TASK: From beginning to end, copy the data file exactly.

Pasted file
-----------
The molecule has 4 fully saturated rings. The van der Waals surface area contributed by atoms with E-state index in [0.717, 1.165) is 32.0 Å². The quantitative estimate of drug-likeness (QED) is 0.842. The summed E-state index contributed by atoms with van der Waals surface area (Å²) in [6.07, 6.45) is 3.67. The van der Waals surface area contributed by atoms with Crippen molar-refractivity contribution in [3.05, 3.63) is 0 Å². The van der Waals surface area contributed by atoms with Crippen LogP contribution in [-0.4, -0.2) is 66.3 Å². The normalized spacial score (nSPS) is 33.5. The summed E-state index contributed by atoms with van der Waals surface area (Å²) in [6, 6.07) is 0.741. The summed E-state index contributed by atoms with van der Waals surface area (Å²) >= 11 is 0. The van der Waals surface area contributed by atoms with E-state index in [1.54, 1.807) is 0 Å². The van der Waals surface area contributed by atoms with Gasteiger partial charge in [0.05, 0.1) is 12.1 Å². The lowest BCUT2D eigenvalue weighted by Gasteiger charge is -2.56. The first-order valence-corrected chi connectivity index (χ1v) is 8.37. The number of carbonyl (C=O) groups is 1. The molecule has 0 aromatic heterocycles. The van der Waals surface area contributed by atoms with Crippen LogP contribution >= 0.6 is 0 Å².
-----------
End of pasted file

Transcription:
The molecule has 4 fully saturated rings. The van der Waals surface area contributed by atoms with E-state index in [0.717, 1.165) is 32.0 Å². The quantitative estimate of drug-likeness (QED) is 0.842. The summed E-state index contributed by atoms with van der Waals surface area (Å²) in [6.07, 6.45) is 3.67. The van der Waals surface area contributed by atoms with Crippen molar-refractivity contribution in [3.05, 3.63) is 0 Å². The van der Waals surface area contributed by atoms with Crippen LogP contribution in [-0.4, -0.2) is 66.3 Å². The normalized spacial score (nSPS) is 33.5. The summed E-state index contributed by atoms with van der Waals surface area (Å²) in [6, 6.07) is 0.741. The summed E-state index contributed by atoms with van der Waals surface area (Å²) >= 11 is 0. The van der Waals surface area contributed by atoms with E-state index in [1.54, 1.807) is 0 Å². The van der Waals surface area contributed by atoms with Gasteiger partial charge in [0.05, 0.1) is 12.1 Å². The lowest BCUT2D eigenvalue weighted by Gasteiger charge is -2.56. The first-order valence-corrected chi connectivity index (χ1v) is 8.37. The number of carbonyl (C=O) groups is 1. The molecule has 0 aromatic heterocycles. The van der Waals surface area contributed by atoms with Crippen LogP contribution >= 0.6 is 0 Å².